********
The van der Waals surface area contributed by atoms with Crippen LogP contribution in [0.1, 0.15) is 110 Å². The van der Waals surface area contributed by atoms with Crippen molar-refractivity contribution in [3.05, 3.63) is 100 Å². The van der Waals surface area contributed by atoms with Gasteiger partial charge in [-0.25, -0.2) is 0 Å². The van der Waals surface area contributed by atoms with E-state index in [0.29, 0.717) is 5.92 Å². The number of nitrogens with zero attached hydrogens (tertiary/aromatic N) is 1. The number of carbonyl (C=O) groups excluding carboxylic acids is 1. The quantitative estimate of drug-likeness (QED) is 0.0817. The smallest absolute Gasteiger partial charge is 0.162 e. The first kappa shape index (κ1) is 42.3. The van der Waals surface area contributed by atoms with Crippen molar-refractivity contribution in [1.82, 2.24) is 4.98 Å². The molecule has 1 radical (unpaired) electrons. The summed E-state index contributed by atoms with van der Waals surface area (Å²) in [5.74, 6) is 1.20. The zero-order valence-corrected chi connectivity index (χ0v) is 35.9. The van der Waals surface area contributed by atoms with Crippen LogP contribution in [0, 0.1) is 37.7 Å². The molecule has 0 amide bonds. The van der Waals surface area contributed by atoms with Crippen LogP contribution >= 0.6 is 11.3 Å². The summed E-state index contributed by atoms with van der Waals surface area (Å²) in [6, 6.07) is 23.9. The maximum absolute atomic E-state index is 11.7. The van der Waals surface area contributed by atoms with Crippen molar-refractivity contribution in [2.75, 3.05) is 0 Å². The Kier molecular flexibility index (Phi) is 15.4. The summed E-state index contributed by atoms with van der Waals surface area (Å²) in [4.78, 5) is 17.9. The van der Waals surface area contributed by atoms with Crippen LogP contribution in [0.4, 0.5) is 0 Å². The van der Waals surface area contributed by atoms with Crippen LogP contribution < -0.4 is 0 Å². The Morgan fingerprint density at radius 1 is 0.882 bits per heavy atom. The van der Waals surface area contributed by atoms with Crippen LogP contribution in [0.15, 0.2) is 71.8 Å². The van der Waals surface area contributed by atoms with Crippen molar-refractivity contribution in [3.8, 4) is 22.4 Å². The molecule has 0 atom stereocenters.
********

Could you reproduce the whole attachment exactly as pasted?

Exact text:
The van der Waals surface area contributed by atoms with Crippen LogP contribution in [0.1, 0.15) is 110 Å². The van der Waals surface area contributed by atoms with Crippen molar-refractivity contribution in [3.05, 3.63) is 100 Å². The van der Waals surface area contributed by atoms with Gasteiger partial charge in [-0.25, -0.2) is 0 Å². The van der Waals surface area contributed by atoms with E-state index in [0.29, 0.717) is 5.92 Å². The number of nitrogens with zero attached hydrogens (tertiary/aromatic N) is 1. The number of carbonyl (C=O) groups excluding carboxylic acids is 1. The quantitative estimate of drug-likeness (QED) is 0.0817. The smallest absolute Gasteiger partial charge is 0.162 e. The first kappa shape index (κ1) is 42.3. The van der Waals surface area contributed by atoms with Crippen molar-refractivity contribution in [1.82, 2.24) is 4.98 Å². The molecule has 1 radical (unpaired) electrons. The summed E-state index contributed by atoms with van der Waals surface area (Å²) in [5.74, 6) is 1.20. The zero-order valence-corrected chi connectivity index (χ0v) is 35.9. The van der Waals surface area contributed by atoms with Crippen LogP contribution in [0, 0.1) is 37.7 Å². The molecule has 0 amide bonds. The van der Waals surface area contributed by atoms with Crippen LogP contribution >= 0.6 is 11.3 Å². The summed E-state index contributed by atoms with van der Waals surface area (Å²) in [6, 6.07) is 23.9. The maximum absolute atomic E-state index is 11.7. The van der Waals surface area contributed by atoms with Crippen molar-refractivity contribution in [2.75, 3.05) is 0 Å². The Kier molecular flexibility index (Phi) is 15.4. The summed E-state index contributed by atoms with van der Waals surface area (Å²) in [4.78, 5) is 17.9. The van der Waals surface area contributed by atoms with Crippen LogP contribution in [0.4, 0.5) is 0 Å². The van der Waals surface area contributed by atoms with Crippen LogP contribution < -0.4 is 0 Å². The Morgan fingerprint density at radius 1 is 0.882 bits per heavy atom. The van der Waals surface area contributed by atoms with Crippen LogP contribution in [0.15, 0.2) is 71.8 Å². The van der Waals surface area contributed by atoms with Crippen molar-refractivity contribution in [3.8, 4) is 22.4 Å². The molecule has 0 atom stereocenters.